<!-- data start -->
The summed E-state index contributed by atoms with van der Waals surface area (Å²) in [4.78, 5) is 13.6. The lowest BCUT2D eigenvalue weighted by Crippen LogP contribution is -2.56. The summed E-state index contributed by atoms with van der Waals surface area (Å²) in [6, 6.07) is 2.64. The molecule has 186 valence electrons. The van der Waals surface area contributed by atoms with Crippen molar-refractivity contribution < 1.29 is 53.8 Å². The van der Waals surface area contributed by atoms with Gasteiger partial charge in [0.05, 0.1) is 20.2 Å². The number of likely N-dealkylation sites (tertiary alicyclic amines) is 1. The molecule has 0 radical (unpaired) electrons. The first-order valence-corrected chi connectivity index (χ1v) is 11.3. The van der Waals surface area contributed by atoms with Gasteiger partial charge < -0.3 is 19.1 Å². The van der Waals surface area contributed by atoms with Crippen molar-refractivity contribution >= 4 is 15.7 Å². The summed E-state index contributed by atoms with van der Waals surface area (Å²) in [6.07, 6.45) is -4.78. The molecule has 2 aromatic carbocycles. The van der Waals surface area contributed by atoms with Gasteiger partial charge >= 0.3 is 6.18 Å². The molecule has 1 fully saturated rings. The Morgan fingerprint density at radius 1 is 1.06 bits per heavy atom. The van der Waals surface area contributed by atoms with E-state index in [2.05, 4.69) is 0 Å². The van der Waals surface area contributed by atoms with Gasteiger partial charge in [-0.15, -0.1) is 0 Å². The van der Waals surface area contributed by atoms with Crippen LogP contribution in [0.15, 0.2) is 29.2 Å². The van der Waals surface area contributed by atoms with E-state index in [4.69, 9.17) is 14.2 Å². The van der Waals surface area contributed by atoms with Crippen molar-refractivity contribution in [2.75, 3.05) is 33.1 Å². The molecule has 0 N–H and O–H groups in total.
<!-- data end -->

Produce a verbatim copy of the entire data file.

The summed E-state index contributed by atoms with van der Waals surface area (Å²) in [4.78, 5) is 13.6. The lowest BCUT2D eigenvalue weighted by Crippen LogP contribution is -2.56. The summed E-state index contributed by atoms with van der Waals surface area (Å²) in [6, 6.07) is 2.64. The molecule has 186 valence electrons. The van der Waals surface area contributed by atoms with Crippen molar-refractivity contribution < 1.29 is 53.8 Å². The van der Waals surface area contributed by atoms with Gasteiger partial charge in [0.05, 0.1) is 20.2 Å². The number of likely N-dealkylation sites (tertiary alicyclic amines) is 1. The molecule has 0 radical (unpaired) electrons. The first-order valence-corrected chi connectivity index (χ1v) is 11.3. The van der Waals surface area contributed by atoms with Gasteiger partial charge < -0.3 is 19.1 Å². The van der Waals surface area contributed by atoms with Crippen molar-refractivity contribution >= 4 is 15.7 Å². The summed E-state index contributed by atoms with van der Waals surface area (Å²) in [6.07, 6.45) is -4.78. The molecule has 2 aromatic carbocycles. The van der Waals surface area contributed by atoms with Gasteiger partial charge >= 0.3 is 6.18 Å². The molecule has 1 fully saturated rings. The Morgan fingerprint density at radius 1 is 1.06 bits per heavy atom. The van der Waals surface area contributed by atoms with E-state index in [2.05, 4.69) is 0 Å². The van der Waals surface area contributed by atoms with Gasteiger partial charge in [-0.15, -0.1) is 0 Å². The van der Waals surface area contributed by atoms with Crippen LogP contribution in [0.15, 0.2) is 29.2 Å². The van der Waals surface area contributed by atoms with E-state index in [4.69, 9.17) is 14.2 Å². The van der Waals surface area contributed by atoms with Crippen molar-refractivity contribution in [2.75, 3.05) is 33.1 Å². The molecule has 0 N–H and O–H groups in total.